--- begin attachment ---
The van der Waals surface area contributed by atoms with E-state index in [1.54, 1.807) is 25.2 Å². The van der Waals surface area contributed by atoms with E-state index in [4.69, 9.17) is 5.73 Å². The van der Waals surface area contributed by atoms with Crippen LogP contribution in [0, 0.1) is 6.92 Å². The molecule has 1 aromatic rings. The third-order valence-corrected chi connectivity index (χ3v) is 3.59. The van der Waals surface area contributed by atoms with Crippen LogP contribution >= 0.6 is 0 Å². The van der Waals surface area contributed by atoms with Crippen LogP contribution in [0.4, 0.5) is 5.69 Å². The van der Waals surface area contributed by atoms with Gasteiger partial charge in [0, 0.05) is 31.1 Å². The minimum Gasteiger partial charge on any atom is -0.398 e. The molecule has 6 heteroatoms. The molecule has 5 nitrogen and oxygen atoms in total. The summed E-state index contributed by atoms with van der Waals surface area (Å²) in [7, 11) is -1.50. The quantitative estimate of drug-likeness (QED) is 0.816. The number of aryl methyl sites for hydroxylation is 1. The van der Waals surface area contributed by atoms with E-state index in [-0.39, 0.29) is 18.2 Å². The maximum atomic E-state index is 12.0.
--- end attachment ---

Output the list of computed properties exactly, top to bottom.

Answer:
The van der Waals surface area contributed by atoms with E-state index in [1.54, 1.807) is 25.2 Å². The van der Waals surface area contributed by atoms with E-state index in [4.69, 9.17) is 5.73 Å². The van der Waals surface area contributed by atoms with Crippen LogP contribution in [0, 0.1) is 6.92 Å². The molecule has 1 aromatic rings. The third-order valence-corrected chi connectivity index (χ3v) is 3.59. The van der Waals surface area contributed by atoms with Crippen LogP contribution >= 0.6 is 0 Å². The van der Waals surface area contributed by atoms with Crippen LogP contribution in [0.4, 0.5) is 5.69 Å². The van der Waals surface area contributed by atoms with Gasteiger partial charge in [0, 0.05) is 31.1 Å². The minimum Gasteiger partial charge on any atom is -0.398 e. The molecule has 6 heteroatoms. The molecule has 5 nitrogen and oxygen atoms in total. The summed E-state index contributed by atoms with van der Waals surface area (Å²) in [7, 11) is -1.50. The quantitative estimate of drug-likeness (QED) is 0.816. The number of aryl methyl sites for hydroxylation is 1. The van der Waals surface area contributed by atoms with E-state index in [-0.39, 0.29) is 18.2 Å². The maximum atomic E-state index is 12.0.